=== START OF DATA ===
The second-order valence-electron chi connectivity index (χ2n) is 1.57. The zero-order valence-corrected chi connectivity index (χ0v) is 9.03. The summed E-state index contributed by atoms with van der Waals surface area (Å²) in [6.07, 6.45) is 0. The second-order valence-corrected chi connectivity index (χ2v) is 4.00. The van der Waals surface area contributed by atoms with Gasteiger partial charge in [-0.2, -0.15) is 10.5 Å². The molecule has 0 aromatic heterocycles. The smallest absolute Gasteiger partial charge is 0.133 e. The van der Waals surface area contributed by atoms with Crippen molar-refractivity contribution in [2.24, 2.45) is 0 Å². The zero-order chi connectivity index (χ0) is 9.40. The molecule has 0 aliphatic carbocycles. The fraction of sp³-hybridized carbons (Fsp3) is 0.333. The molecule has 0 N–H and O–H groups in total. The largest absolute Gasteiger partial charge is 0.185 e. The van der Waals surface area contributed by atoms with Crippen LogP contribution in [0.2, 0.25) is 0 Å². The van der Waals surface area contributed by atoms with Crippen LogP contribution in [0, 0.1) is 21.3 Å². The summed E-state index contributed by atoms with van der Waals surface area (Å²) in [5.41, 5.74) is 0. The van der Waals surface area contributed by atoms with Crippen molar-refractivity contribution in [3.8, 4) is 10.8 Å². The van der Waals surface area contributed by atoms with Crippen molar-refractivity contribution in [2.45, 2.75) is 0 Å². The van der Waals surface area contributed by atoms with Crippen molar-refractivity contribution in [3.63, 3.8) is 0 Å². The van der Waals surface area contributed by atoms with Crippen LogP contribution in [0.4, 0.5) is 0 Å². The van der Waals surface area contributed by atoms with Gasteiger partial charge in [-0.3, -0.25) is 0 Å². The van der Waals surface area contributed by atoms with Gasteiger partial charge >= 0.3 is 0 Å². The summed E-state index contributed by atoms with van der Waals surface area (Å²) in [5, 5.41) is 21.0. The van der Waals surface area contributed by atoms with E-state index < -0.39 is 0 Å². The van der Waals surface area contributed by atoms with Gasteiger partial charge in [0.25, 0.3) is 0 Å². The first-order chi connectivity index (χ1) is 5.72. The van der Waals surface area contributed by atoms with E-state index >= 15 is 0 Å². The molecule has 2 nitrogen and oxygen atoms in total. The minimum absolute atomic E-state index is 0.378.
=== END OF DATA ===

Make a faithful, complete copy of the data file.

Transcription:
The second-order valence-electron chi connectivity index (χ2n) is 1.57. The zero-order valence-corrected chi connectivity index (χ0v) is 9.03. The summed E-state index contributed by atoms with van der Waals surface area (Å²) in [6.07, 6.45) is 0. The second-order valence-corrected chi connectivity index (χ2v) is 4.00. The van der Waals surface area contributed by atoms with Gasteiger partial charge in [-0.2, -0.15) is 10.5 Å². The molecule has 0 aromatic heterocycles. The smallest absolute Gasteiger partial charge is 0.133 e. The van der Waals surface area contributed by atoms with Crippen molar-refractivity contribution in [2.24, 2.45) is 0 Å². The zero-order chi connectivity index (χ0) is 9.40. The molecule has 0 aliphatic carbocycles. The fraction of sp³-hybridized carbons (Fsp3) is 0.333. The molecule has 0 N–H and O–H groups in total. The largest absolute Gasteiger partial charge is 0.185 e. The van der Waals surface area contributed by atoms with Crippen LogP contribution in [0.2, 0.25) is 0 Å². The van der Waals surface area contributed by atoms with Crippen LogP contribution in [0, 0.1) is 21.3 Å². The summed E-state index contributed by atoms with van der Waals surface area (Å²) in [5.41, 5.74) is 0. The van der Waals surface area contributed by atoms with Crippen molar-refractivity contribution in [3.8, 4) is 10.8 Å². The van der Waals surface area contributed by atoms with Crippen molar-refractivity contribution in [2.45, 2.75) is 0 Å². The van der Waals surface area contributed by atoms with Crippen molar-refractivity contribution in [3.63, 3.8) is 0 Å². The van der Waals surface area contributed by atoms with Crippen LogP contribution in [0.4, 0.5) is 0 Å². The van der Waals surface area contributed by atoms with Gasteiger partial charge in [-0.3, -0.25) is 0 Å². The van der Waals surface area contributed by atoms with Gasteiger partial charge >= 0.3 is 0 Å². The summed E-state index contributed by atoms with van der Waals surface area (Å²) in [5, 5.41) is 21.0. The van der Waals surface area contributed by atoms with E-state index < -0.39 is 0 Å². The van der Waals surface area contributed by atoms with Gasteiger partial charge in [0.25, 0.3) is 0 Å². The first-order chi connectivity index (χ1) is 5.72. The van der Waals surface area contributed by atoms with E-state index >= 15 is 0 Å². The molecule has 2 nitrogen and oxygen atoms in total. The minimum absolute atomic E-state index is 0.378.